A couple of days ago, The Telegraph had this on the front page: Last meal at NY’s Tavern on the Green.
And in spite of globalization and shrinking virtual worlds, I didn’t relate to this story. It is not as much as about the restaurant, as it is about the correspondent’s personal nostalgia about the biggies he met and the scoops he got there. Ho-hum.
Secondly, why is it on the front page? Yes, they could have been short of Page 1-ish stories, it being 1 Jan and all, but what about the story about 70 persons killed by a suicide bomber in neighbouring Pakistan? Maybe, bombings have become routine in Pakistan, but it’s still no excuse for the NY restaurant story to be prioritized. Oh, but then, maybe the enlightened editors at The Telegraph didn’t want to spoil the New Year cheer. Well, that’s understandable.
Thirdly, the story deals with the Tavern only superficially, and soon turns into a long-drawn treatise on why the correspondent thinks the recession in the US is far from over. The economy's impact on the restaurant definitely needed to be brought up in the story, but not at the cost of the story. There are no quotes from the restaurant regulars, the owners, in fact the entire story has no quotes at all. Neither is there any mention about how it looked on its last day, did they have anything special on the menu, nada.
And, we are still talking about a restaurant here.
02 January 2010
I recently read Shantaram by Gregory David Roberts. After a long, long time, this was a book that had me licking for more from Page 1.
I have often thought that when you meet the work of a true artist, you get the feeling that he/she knows you, knows something about you that can make you smile or cry a tear. They know something about you that you never bothered to discover. I got this feeling when I read Shantaram.
Roberts writes of a love so intense that everyone can’t know or comprehend and makes one wary of the pain that must invariably accompany such searing love. He writes of the human heart’s incredible ability to hope and the will to fight through impossible circumstances.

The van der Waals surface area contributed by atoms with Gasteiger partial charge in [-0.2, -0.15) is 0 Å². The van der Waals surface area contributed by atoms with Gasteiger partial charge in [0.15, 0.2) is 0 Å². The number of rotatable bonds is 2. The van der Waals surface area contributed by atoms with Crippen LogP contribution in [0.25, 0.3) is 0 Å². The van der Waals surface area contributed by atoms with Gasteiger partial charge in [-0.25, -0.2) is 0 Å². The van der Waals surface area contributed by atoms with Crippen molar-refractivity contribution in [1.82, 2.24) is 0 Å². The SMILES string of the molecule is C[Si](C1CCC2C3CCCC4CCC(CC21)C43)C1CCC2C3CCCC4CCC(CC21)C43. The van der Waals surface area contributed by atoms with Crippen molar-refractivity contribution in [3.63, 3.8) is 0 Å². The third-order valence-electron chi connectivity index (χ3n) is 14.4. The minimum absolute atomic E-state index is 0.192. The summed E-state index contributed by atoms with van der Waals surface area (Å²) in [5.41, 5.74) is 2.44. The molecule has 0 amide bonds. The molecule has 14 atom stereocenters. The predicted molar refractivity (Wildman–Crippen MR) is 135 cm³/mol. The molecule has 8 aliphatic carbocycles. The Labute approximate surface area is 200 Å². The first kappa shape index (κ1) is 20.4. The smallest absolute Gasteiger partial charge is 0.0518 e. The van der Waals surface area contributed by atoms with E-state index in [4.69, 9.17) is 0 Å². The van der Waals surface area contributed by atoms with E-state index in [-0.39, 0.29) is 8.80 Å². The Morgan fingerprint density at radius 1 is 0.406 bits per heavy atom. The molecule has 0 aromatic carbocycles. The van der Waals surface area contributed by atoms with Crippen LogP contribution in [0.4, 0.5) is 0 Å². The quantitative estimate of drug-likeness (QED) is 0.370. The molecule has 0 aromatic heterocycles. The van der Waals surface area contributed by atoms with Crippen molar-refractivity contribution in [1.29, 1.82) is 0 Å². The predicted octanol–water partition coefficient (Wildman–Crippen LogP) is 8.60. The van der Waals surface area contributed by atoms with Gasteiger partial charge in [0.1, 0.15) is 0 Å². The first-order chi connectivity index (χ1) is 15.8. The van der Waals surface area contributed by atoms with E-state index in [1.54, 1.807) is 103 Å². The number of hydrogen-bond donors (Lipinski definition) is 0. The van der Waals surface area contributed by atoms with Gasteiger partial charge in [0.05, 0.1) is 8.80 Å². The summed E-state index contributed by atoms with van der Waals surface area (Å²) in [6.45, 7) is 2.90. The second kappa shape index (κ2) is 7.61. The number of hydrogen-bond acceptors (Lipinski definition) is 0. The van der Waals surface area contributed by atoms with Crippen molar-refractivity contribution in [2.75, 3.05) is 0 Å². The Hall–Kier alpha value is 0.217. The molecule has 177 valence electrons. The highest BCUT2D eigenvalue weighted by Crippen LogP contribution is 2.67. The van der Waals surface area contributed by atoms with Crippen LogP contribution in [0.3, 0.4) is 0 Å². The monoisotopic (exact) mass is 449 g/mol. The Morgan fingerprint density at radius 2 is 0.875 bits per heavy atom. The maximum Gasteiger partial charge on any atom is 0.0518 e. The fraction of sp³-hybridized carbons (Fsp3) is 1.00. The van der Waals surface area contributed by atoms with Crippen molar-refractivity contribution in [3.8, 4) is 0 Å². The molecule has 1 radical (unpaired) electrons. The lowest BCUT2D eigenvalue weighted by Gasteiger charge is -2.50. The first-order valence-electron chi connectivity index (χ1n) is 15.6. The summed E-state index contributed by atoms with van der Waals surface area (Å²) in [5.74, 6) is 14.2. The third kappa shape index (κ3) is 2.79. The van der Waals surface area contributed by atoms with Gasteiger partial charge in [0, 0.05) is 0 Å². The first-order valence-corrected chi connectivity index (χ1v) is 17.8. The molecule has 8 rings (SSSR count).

Yes, at times, the book flows rather too well, events in the book are too much in harmony with each other. For instance, Ulla appears with movie-like precision in the plot. Perhaps, this was intentional to make it look more like a work of fiction, something made up, and not autobiographical.
The way he puts words to feelings caught my breath. Simply brilliant. My copy of the book is marked up in so many places for the words I loved, like, “But wisdom, in one sense, is the opposite of love. Love survives in us precisely because it isn’t wise,” or, “a prairie of longing”.
All the things that matter in life – love, friendship, integrity, and even death – Roberts’s involvement with each is touching. I loved this book for being so unabashed about its sentimentality, even as it takes us through the lanes of organized crime in Mumbai. So much in the book is so incredible like Roberts’s escape from the high-security prison in the middle of the day. I have not read a book that’s as compelling as this and is yet a literary masterpiece at the same time. Nothing could match up to the pulse of this book. And all, written in a way to make you pause and look up and think for a long time.
I can’t wait to watch the movie, what with Johnny Depp and all. But it can never be better than the book, of course.
Posted by Vijayalaxmi Hegde at 11:22 am